If we want a bound that does not rely on a restricted set, we need to include the asymmetric feature correlation explicitely. We can formally define it as follows:

Asymmetric Feature Correlation: The AFC $\kappa$ of a dataset $D$ is defined as:

$\kappa = \max_{l\in \{-1,1\}} \max_{F \subset \Sigma} \E_{\bfy \sim \CD_l|_{F^*}}\ekl{\max_{\substack{\phi \in F \\ \text{s.t. }\bfy \in \phi}}\kappa_l(\phi, F)}$

with

$\kappa_l(\phi, F) = \frac{\P_{\bfx \sim \CD_{-l}}\ekl{\bfx \in \phi \,\middle|\, \bfx \in F^*}}{\P_{\bfx \sim \CD_l}\ekl{\bfx \in \phi \,\middle|\, \bfx \in F^*}}.$

where $F^\ast := \left\{\bfx \in D~|~ \exists~ \phi \in F: \phi \subseteq \bfx\right\}$ is the set of all datapoins with a feature from $F$.

Intuition: The probability $\P_{\bfx \sim \CD_{l}}\ekl{\bfx \in \phi \,\middle|\, \bfx \in F^*}$ for $\phi\in F$ is a measure of how correlated the features are. If all features appear in the same datapoints this quantity takes a maximal value of 1 for each $\phi$. If no features share the same datapoint the value is minimally $\frac{1}{\bkl{F}}$ for the average $\phi$. The $\kappa_l(\phi, F)$ thus measures the difference in correlation between the two classes. In the example in~\Cref{fig:afc} the worst-case $F$ for $l=-1$ correspond to the ‘‘fish’’ features and $\kappa_l(\phi, F)=6$ for each feature. To take an expectation over the features $\phi$ requires a distribution, so we take the distribution of datapoints that have a feature from $F$, i.e. $\bfy \sim \CD_l|_{F^*}$, and select the worst-case feature from each datapoint. Then we maximise over class and the possible feature sets $F$. Since, in Figure 5, the ‘‘fish’’ and ‘‘fruit’’ features are the worst case for each class respectively, we arrive at an AFC of 6.

This definition allows us to later state our main theorem.

#### How large can the AFC get?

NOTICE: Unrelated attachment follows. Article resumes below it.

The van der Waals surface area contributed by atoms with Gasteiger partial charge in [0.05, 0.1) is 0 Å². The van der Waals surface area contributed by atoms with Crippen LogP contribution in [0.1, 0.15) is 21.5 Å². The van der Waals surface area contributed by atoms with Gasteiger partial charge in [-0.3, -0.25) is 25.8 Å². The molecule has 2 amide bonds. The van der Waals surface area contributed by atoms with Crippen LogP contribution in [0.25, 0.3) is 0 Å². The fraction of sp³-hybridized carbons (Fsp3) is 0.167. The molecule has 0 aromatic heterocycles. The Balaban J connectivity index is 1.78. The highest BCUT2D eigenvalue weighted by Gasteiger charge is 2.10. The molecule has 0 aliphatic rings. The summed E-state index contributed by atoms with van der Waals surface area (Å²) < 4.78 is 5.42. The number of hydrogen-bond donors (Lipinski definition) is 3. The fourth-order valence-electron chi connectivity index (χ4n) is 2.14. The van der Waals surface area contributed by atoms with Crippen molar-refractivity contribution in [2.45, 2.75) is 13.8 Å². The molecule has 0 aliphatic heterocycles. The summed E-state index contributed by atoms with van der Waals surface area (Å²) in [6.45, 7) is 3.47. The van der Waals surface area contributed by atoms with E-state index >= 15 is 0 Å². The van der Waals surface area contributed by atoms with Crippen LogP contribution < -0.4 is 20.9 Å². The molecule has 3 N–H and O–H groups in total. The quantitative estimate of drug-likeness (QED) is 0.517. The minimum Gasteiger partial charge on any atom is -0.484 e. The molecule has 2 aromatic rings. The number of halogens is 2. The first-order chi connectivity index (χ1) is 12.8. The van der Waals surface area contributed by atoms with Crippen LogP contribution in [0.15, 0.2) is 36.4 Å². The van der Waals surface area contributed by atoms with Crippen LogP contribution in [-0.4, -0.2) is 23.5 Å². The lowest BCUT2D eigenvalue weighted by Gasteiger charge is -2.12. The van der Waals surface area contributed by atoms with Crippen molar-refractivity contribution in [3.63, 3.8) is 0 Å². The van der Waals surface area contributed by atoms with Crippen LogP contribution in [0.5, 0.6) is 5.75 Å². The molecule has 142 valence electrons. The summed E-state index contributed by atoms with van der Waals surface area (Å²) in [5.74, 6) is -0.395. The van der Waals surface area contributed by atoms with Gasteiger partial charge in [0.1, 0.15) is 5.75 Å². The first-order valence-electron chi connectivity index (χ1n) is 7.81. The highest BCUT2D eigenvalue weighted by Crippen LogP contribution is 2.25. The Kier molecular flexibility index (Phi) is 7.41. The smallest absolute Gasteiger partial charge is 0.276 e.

In the fish-and-fruit example we created an AFC of six by putting six features into a single image. As it turns out, one can actually prove that the maximum number of features per datapoint upper bounds the AFC.

Lemma Let $D$ be a dataset with feature space $\Sigma$ and AFC of $\kappa$. Let $K = \max_{\bfx \in D}\, \bkl{\skl{\phi \in \Sigma \,|\, \bfx \in \phi}}$ be the maximum number of features per data point. Then

$\kappa \leq K.$

The maximum number of features per datapoint depends on the feature space $\Sigma$. For example, text data of sentences of length $d$, where every consecutive set of words is a feature, have a maximum feature count of $d^2$. However, when we consider every valid subset of input parameters of a datapoint as a possible feature for Merlin and Arthur to exchange, $K$ becomes exponential in the input dimension and is easy to construct an example dataset with an exponentially large AFC. Figure 1. An example of a dataset with very high asymmetric feature correlation. The completely red image shares a feature with each of the $m$-red-pixel images (here $m=5$), of which there are $\binom{d}{m}$ many. In the worst case $m=\frac{d}{2}$, resulting in $k=\binom{d}{d/2}$ thus exponential growth in $d$.